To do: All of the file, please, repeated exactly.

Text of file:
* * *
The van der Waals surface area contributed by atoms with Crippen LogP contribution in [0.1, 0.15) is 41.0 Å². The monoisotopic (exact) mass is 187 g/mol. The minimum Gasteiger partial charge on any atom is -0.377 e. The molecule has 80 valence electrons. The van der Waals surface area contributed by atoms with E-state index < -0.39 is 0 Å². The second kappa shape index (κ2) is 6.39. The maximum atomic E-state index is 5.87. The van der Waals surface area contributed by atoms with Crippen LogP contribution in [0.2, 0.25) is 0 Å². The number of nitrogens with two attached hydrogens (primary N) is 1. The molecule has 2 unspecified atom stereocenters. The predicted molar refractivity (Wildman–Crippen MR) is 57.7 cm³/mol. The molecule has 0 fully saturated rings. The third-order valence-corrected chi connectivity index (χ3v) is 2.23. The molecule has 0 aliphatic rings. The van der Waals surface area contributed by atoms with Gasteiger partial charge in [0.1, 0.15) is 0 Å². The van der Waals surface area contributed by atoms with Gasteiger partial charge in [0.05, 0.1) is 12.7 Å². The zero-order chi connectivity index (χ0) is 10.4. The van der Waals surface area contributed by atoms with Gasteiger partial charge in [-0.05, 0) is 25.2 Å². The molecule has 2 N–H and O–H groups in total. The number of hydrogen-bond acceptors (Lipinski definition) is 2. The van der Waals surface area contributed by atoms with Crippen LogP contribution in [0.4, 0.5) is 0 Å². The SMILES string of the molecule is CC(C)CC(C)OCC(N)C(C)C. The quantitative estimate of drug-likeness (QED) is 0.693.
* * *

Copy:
The van der Waals surface area contributed by atoms with Crippen LogP contribution in [0.1, 0.15) is 41.0 Å². The monoisotopic (exact) mass is 187 g/mol. The minimum Gasteiger partial charge on any atom is -0.377 e. The molecule has 80 valence electrons. The van der Waals surface area contributed by atoms with E-state index < -0.39 is 0 Å². The second kappa shape index (κ2) is 6.39. The maximum atomic E-state index is 5.87. The van der Waals surface area contributed by atoms with Crippen LogP contribution in [0.2, 0.25) is 0 Å². The number of nitrogens with two attached hydrogens (primary N) is 1. The molecule has 2 unspecified atom stereocenters. The predicted molar refractivity (Wildman–Crippen MR) is 57.7 cm³/mol. The molecule has 0 fully saturated rings. The third-order valence-corrected chi connectivity index (χ3v) is 2.23. The molecule has 0 aliphatic rings. The van der Waals surface area contributed by atoms with Gasteiger partial charge in [0.1, 0.15) is 0 Å². The van der Waals surface area contributed by atoms with Gasteiger partial charge in [0.05, 0.1) is 12.7 Å². The zero-order chi connectivity index (χ0) is 10.4. The van der Waals surface area contributed by atoms with Gasteiger partial charge in [-0.05, 0) is 25.2 Å². The molecule has 2 N–H and O–H groups in total. The number of hydrogen-bond acceptors (Lipinski definition) is 2. The van der Waals surface area contributed by atoms with Crippen LogP contribution in [0.4, 0.5) is 0 Å². The SMILES string of the molecule is CC(C)CC(C)OCC(N)C(C)C. The quantitative estimate of drug-likeness (QED) is 0.693.